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>> it's a reminder that the grift bigger consequences. >> the guy is selling $399 sneakers. he's definitely capitalized on this. for sure it's really worrying. but he's always been ethically very on the fence. so i do agree with miles that there really could be larger -- they could get themselves into more legal trouble. >> thank you so much for taking the time to be with us. >> when we come back, breaking news this afternoon. a judge responding to the attempt to delay paying his huge new york civil fraud fine. that development, when we come back. ine. that development, when we come back
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s. the new york judge has officially denied donald trump's request to delay enforcement of the civil fraud penalties against him. he writes in an e-mail to the ex-president's lawyers, you have failed to explain much less justify any basis for a stay. it appears the judge has also signed the judgment. once the clerk enters it, the 30-day clock will start for trump to appeal. trump's bill is getting more expensive by the day. the $355 million he was ordered to pay is acueings interest that adds up to $87,000 per day. unless he wants to pay the full the penalty while his appeal is considered, the ex-president will need to post an appeal bond, which is up to 120% of the judgment plus current interest. that's a lot math.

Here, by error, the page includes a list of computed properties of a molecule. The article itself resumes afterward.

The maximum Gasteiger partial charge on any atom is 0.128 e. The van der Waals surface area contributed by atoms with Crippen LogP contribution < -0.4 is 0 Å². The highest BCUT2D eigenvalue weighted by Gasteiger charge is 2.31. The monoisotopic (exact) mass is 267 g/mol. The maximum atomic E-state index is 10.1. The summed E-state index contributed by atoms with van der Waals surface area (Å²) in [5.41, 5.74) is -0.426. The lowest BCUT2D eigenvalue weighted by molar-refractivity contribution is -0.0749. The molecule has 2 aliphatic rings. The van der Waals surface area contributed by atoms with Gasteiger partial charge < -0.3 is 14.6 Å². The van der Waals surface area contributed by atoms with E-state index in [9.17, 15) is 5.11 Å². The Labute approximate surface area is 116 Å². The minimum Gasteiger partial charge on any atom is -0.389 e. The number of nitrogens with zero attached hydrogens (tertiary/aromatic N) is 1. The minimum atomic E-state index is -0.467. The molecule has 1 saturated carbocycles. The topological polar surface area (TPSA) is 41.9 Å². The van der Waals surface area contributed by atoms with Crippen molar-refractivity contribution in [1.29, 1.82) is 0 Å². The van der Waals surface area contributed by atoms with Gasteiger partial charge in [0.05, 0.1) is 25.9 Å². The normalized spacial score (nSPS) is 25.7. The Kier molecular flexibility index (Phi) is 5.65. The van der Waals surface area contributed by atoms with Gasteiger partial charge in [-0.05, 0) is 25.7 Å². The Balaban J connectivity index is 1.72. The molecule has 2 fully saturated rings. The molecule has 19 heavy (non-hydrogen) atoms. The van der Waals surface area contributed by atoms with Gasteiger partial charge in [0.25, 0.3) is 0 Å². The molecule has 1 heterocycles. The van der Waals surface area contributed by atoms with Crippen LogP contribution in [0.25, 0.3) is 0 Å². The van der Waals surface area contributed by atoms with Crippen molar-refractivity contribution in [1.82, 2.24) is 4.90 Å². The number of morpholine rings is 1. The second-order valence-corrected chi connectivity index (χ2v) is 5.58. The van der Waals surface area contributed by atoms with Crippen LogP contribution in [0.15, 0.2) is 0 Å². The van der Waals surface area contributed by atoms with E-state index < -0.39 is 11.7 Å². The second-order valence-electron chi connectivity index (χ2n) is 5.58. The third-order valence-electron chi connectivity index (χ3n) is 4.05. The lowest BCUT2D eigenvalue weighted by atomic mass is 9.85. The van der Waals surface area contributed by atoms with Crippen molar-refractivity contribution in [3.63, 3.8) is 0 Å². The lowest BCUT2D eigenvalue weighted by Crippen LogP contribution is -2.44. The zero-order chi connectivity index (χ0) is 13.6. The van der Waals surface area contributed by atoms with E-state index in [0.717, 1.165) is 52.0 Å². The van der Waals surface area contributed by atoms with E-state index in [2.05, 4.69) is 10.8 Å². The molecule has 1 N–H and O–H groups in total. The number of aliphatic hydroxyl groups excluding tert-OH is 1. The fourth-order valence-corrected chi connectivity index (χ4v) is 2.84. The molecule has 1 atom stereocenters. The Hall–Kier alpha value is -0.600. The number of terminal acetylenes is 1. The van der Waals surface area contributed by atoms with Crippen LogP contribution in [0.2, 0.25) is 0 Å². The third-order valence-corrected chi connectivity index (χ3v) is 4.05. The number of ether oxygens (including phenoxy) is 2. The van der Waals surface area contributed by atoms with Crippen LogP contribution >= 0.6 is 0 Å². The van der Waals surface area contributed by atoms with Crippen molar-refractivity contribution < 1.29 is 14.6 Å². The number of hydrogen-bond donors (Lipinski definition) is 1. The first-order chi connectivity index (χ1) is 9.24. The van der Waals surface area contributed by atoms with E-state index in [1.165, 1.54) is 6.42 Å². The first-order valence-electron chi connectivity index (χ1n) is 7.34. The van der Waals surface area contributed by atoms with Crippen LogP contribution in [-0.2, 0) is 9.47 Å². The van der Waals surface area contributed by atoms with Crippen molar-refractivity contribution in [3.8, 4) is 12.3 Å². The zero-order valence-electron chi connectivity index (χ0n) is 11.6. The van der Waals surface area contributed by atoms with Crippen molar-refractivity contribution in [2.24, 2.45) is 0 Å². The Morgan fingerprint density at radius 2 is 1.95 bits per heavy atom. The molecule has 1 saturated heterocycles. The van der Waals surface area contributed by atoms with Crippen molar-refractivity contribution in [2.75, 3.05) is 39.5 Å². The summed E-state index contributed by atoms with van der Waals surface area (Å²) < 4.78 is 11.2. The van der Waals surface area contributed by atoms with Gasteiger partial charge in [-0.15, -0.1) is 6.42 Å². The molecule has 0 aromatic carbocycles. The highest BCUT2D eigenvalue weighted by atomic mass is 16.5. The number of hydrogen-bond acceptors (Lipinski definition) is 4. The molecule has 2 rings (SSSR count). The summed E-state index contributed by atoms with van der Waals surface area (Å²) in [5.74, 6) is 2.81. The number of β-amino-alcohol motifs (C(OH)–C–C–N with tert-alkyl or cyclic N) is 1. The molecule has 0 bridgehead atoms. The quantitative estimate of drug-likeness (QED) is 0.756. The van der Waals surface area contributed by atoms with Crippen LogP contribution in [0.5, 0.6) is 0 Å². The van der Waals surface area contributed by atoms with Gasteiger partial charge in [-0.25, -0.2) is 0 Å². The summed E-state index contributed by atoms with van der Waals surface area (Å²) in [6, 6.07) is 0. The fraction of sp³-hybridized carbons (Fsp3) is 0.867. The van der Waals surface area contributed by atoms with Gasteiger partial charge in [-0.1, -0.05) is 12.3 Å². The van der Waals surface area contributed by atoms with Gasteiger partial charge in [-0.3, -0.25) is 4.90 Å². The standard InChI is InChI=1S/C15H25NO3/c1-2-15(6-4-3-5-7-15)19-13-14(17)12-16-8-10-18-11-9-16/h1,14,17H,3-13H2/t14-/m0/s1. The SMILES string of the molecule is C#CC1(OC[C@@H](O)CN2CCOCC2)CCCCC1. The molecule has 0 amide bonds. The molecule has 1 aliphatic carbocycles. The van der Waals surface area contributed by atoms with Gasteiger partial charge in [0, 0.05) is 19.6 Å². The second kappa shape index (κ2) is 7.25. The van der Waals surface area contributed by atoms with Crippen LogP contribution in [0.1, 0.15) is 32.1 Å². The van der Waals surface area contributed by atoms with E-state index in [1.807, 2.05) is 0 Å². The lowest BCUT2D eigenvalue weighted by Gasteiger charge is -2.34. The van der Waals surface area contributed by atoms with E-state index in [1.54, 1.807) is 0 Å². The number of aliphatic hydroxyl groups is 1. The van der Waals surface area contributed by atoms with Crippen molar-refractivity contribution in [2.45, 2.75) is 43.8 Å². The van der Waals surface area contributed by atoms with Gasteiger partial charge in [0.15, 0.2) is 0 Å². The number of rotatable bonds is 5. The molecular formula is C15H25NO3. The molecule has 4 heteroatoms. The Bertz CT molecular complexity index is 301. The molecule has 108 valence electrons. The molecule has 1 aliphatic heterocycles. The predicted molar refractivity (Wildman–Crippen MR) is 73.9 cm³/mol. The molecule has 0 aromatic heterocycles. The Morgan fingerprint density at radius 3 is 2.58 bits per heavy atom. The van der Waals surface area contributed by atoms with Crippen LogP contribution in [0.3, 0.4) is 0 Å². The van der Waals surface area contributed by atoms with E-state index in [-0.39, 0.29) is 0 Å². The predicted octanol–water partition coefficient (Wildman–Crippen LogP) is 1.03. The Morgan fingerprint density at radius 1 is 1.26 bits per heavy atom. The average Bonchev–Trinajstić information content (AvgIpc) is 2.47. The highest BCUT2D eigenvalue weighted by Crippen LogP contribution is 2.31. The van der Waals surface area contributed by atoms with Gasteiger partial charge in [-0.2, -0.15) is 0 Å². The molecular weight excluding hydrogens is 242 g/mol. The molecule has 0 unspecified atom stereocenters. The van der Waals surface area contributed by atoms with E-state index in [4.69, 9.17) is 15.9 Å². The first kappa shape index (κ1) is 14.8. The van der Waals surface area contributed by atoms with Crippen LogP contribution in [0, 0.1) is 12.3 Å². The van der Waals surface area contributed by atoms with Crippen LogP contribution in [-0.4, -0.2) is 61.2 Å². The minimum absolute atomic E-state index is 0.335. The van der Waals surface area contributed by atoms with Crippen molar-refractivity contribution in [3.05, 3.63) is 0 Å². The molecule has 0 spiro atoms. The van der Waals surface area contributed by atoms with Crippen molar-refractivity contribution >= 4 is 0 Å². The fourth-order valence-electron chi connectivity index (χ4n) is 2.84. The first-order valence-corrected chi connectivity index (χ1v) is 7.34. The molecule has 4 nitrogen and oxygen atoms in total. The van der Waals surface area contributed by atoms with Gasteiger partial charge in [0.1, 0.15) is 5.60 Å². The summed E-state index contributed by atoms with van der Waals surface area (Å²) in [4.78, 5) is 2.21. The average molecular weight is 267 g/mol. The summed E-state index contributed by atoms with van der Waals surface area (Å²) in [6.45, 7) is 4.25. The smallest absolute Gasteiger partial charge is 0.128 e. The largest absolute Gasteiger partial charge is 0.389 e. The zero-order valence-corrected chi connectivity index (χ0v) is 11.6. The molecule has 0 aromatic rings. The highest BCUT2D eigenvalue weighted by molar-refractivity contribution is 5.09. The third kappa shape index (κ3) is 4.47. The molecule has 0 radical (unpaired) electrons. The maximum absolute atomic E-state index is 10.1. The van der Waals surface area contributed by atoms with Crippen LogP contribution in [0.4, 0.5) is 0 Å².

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let's bring in reporter and contributor sue craig, the author of the forthcoming book "lucky loser." also with me is legal correspondent lisa rubin. molly is back with us. what a title, sue craig. the title is doing a lot of work. we'll loop back to the ways in which this reminds us of that title, but first, lisa, walk us through this latest from the judge. >> the judge was asked to stay the judgment without donald trump having to post a bond. they basically used a technicality in new york civil praks fits saying they should have filed a motion. they didn't file a motion. they should have given us notice. they should have been able to counterpropose a motion. all the attorney general did was reduce my opinion to a short form order. they transformed the words and
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left spaces for the clerk to fill in the interest. what exactly are you objecting to and when trump's lawyers couldn't articulate beyond a small but meaningful error with respect to interest, that was the only real error that they identified. they couldn't come up with anything else. that's when he droed the hammer on them and said enough is enough. you have given me no reason for a stay. and then it appears based on the docket he signed it already. we're waiting for the clerk to start that 30-day clock. >> talk me through what that looks like. >> that 30-day clock is a timeframe for donald trump to post that bond. the judge has control of whether that is 100% or 120% of the judgment. there's also the possibility that donald trump can ask for what's called a limited stay from an appeals kourlt that would allow him to stay in sol limited period of time without posting any bond.